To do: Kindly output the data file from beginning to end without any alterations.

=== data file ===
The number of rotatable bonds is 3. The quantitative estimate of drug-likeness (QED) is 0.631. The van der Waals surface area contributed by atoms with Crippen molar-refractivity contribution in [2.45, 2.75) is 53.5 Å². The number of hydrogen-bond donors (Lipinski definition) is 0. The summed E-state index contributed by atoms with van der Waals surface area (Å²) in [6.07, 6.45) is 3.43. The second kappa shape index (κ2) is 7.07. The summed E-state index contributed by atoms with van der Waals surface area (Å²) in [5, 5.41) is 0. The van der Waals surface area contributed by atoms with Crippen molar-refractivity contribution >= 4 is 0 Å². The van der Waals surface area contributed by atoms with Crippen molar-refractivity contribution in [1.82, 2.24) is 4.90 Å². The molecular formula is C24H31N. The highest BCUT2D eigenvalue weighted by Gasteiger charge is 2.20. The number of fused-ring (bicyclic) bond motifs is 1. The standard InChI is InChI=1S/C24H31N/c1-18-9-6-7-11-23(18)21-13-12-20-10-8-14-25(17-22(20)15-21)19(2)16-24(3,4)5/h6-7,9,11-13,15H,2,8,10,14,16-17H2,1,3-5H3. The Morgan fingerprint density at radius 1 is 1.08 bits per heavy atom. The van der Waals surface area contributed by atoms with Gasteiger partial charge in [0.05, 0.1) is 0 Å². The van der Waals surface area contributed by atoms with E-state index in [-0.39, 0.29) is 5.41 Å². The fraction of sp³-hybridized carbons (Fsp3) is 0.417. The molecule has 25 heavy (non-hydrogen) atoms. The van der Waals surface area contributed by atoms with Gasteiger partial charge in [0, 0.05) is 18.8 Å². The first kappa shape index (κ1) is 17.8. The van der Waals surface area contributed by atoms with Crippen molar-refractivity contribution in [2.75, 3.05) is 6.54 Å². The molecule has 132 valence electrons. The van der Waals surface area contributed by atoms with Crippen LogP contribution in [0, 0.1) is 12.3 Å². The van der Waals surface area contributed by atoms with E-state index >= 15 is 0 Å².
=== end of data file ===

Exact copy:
The number of rotatable bonds is 3. The quantitative estimate of drug-likeness (QED) is 0.631. The van der Waals surface area contributed by atoms with Crippen molar-refractivity contribution in [2.45, 2.75) is 53.5 Å². The number of hydrogen-bond donors (Lipinski definition) is 0. The summed E-state index contributed by atoms with van der Waals surface area (Å²) in [6.07, 6.45) is 3.43. The second kappa shape index (κ2) is 7.07. The summed E-state index contributed by atoms with van der Waals surface area (Å²) in [5, 5.41) is 0. The van der Waals surface area contributed by atoms with Crippen molar-refractivity contribution >= 4 is 0 Å². The van der Waals surface area contributed by atoms with Crippen molar-refractivity contribution in [1.82, 2.24) is 4.90 Å². The molecular formula is C24H31N. The highest BCUT2D eigenvalue weighted by Gasteiger charge is 2.20. The number of fused-ring (bicyclic) bond motifs is 1. The standard InChI is InChI=1S/C24H31N/c1-18-9-6-7-11-23(18)21-13-12-20-10-8-14-25(17-22(20)15-21)19(2)16-24(3,4)5/h6-7,9,11-13,15H,2,8,10,14,16-17H2,1,3-5H3. The Morgan fingerprint density at radius 1 is 1.08 bits per heavy atom. The van der Waals surface area contributed by atoms with Gasteiger partial charge in [0.05, 0.1) is 0 Å². The van der Waals surface area contributed by atoms with E-state index in [-0.39, 0.29) is 5.41 Å². The fraction of sp³-hybridized carbons (Fsp3) is 0.417. The molecule has 25 heavy (non-hydrogen) atoms. The van der Waals surface area contributed by atoms with Gasteiger partial charge in [0, 0.05) is 18.8 Å². The first kappa shape index (κ1) is 17.8. The van der Waals surface area contributed by atoms with Crippen molar-refractivity contribution in [2.75, 3.05) is 6.54 Å². The molecule has 132 valence electrons. The van der Waals surface area contributed by atoms with Crippen LogP contribution in [0, 0.1) is 12.3 Å². The van der Waals surface area contributed by atoms with E-state index >= 15 is 0 Å².